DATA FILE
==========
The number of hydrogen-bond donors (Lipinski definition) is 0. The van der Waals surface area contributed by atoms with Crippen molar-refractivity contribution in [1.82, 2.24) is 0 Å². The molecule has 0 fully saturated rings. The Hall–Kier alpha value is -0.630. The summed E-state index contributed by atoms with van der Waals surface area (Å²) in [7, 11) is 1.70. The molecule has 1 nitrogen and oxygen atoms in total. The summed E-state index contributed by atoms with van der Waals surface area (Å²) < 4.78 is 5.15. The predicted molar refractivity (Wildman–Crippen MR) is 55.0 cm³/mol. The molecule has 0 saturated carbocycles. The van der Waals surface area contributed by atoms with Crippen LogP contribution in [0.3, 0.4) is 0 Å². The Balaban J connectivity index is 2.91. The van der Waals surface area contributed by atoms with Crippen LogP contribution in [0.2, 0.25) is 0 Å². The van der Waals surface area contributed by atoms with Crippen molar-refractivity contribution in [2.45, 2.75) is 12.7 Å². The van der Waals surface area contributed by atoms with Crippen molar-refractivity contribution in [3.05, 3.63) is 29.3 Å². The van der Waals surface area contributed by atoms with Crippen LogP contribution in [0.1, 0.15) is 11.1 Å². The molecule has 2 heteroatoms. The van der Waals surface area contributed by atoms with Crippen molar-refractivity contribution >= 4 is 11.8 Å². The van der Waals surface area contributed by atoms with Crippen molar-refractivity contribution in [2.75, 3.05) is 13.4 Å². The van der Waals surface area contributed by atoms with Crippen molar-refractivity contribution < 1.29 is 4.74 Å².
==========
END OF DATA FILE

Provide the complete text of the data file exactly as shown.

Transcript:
The number of hydrogen-bond donors (Lipinski definition) is 0. The van der Waals surface area contributed by atoms with Crippen molar-refractivity contribution in [1.82, 2.24) is 0 Å². The molecule has 0 fully saturated rings. The Hall–Kier alpha value is -0.630. The summed E-state index contributed by atoms with van der Waals surface area (Å²) in [7, 11) is 1.70. The molecule has 1 nitrogen and oxygen atoms in total. The summed E-state index contributed by atoms with van der Waals surface area (Å²) < 4.78 is 5.15. The predicted molar refractivity (Wildman–Crippen MR) is 55.0 cm³/mol. The molecule has 0 saturated carbocycles. The van der Waals surface area contributed by atoms with Crippen LogP contribution in [0.3, 0.4) is 0 Å². The Balaban J connectivity index is 2.91. The van der Waals surface area contributed by atoms with Crippen LogP contribution in [0.2, 0.25) is 0 Å². The van der Waals surface area contributed by atoms with Crippen molar-refractivity contribution in [2.45, 2.75) is 12.7 Å². The van der Waals surface area contributed by atoms with Crippen molar-refractivity contribution in [3.05, 3.63) is 29.3 Å². The van der Waals surface area contributed by atoms with Crippen LogP contribution in [0.1, 0.15) is 11.1 Å². The molecule has 2 heteroatoms. The van der Waals surface area contributed by atoms with Crippen molar-refractivity contribution >= 4 is 11.8 Å². The van der Waals surface area contributed by atoms with Crippen molar-refractivity contribution in [2.75, 3.05) is 13.4 Å². The van der Waals surface area contributed by atoms with Crippen molar-refractivity contribution < 1.29 is 4.74 Å².